Straightforwardly if I have to explain the Product Management, then I would say, “The activities performed throughout the Product Lifecycle is the Product Management.” And the Product Manager is accountable for those activities.

Let’s dive into understanding a few roles that have created a few confusions in Agile Product Management.

Who is a Product Manager, Product Owner, Project Manager, and Business Analyst?

To understand these roles, we first need to understand Product Management, and for that, we may need to understand the Product Life cycle. So let’s start with the Product Life Cycle first.

What are the Product and its lifecycle? ⎼ The Scrum Guide, November 2020
A product is a vehicle to deliver value. It has a clear boundary, known stakeholders, well-defined users, or customers. A product could be a service, a physical product, or something more abstract.
⎼ merriam-webster.com

1) Something produced
2) Something (such as a service) that is marketed or sold as a commodity.

  1. There is always a product. It may not always be obvious, but it is there, and it needs to be identified.

AND

  1. Every Product has a customer who is a:
  • User: Anyone who gets value from your Product, whether or not they pay for it
  • Buyer: Anyone who pays for your product, whether or not they use it
  • Both

AND

  1. Every Product has a producer who receives a core benefit through:
  • Revenue increase
  • Cost decrease or avoidance
  • Societal benefit

Now we get what is a Product, now what is the Product Lifecycle?

The term product life cycle refers to the length of time a product is introduced to consumers into the market until the product is removed from the shelves.
⎼ Investopedia

A product life cycle has four stages: introduction, growth, maturity, and decline. These are used by marketing & management professionals to help determine ads schedules, pricing, expansion to new product markets, packaging redesign and more.

This method of support is known as product management. They can also help determine when the newer products are ready to push older ones from the market.
How Product Life Cycle Looks?
Many activities happen throughout the Product lifecycle that can be put into the Product Management Quadrant that mentions the Strategic and Operational activities, and how they are mapped in the Organization.

Strategy-1

Mainly, different roles in the Organization manage many of these activities. But this often looks like (from the traditional ways of working) as:

Strategy-2

It is evident that the Product Manager role is more aligned with strategy and market-facing, wherein the Project Manager is more aligned with the execution.

“Product managers are strategically responsible for driving the products and plans, whereas project managers are responsible for the execution of those development plans.”

Both the roles work closely together on the initiatives, but the responsibilities differentiate them in most cases.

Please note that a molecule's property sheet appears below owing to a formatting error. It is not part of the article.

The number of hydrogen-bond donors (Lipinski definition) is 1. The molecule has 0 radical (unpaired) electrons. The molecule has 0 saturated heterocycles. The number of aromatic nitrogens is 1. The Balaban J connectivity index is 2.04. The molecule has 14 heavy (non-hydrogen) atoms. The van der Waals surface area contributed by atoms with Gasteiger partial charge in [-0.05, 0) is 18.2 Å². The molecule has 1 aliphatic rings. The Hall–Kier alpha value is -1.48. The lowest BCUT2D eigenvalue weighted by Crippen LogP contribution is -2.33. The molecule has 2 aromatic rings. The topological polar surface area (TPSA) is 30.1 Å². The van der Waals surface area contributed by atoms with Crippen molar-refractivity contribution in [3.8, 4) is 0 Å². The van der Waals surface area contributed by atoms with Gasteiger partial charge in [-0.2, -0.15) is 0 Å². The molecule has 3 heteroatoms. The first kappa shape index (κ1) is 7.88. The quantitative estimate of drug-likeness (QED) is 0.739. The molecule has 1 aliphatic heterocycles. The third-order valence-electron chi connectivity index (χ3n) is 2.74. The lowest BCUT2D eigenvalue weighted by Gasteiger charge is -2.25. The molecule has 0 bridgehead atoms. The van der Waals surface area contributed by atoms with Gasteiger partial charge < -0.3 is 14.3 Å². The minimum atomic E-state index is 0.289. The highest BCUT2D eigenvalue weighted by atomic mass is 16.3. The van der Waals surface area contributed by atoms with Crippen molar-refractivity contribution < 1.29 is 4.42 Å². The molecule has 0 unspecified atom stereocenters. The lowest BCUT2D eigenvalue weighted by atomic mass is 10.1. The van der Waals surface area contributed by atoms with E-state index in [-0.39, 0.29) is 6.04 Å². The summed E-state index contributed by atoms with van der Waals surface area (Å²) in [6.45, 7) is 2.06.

Now that we understand the responsibilities of both these roles from the Product Management perspective, where does the Product Owner fit in Agile Product Management?

Let’s re-look the Product Management Quadrant, and this time with the Agile as a Product Development approach.

Strategy-3

 

Product Owner = Project Manager?

Looking at the picture, please don’t confuse that the Product Owner is the same as the Project Manager or replaces the Project Manager in the Agile ways of Work.

These roles are from two different Worlds. Project Manager as a role comes from PMI and PRINCE2, whereas Product Owner is a role defined in Scrum (A foundational framework for Agile).

In Scrum Context, Scrum doesn’t have the role of the Project Manager, and Waterfall and PRINCE2 don’t have the role of a Product Owner. However, Scrum not having the Project Manager’s role doesn’t mean the Project Management is also not required. The delivery of valuable increment deals with the scope, risk, release, and stakeholder management. The process and people are still involved in this and also delivery of quality Increment. Although the business part of the project management activities falls under the role of the Product Owner, the process, people enablement, and creating high-performing scrum teams is on Scrum Master’s plate, and the quality of delivery is with Developers.

Should the Product Owner choose to delegate the business part of this, then the famous role that comes into play is the Business Analyst.
The Business Analyst again is not a formal role in the Scrum, and hence they would be considered as the Developer in the Scrum Team for their active contribution in helping to develop the valuable Product.

Special thanks below article references:

Author's Bio

A Professional Scrum trainer (PST) from Scrum.org, SAFe® Program Consultant (SPC 4.5) and experienced Spotify consultant with over 14 years of rich experience in building people, Sumeet’s mission drives him to build people and help them learn who they are and how they want to show up in the Agile world.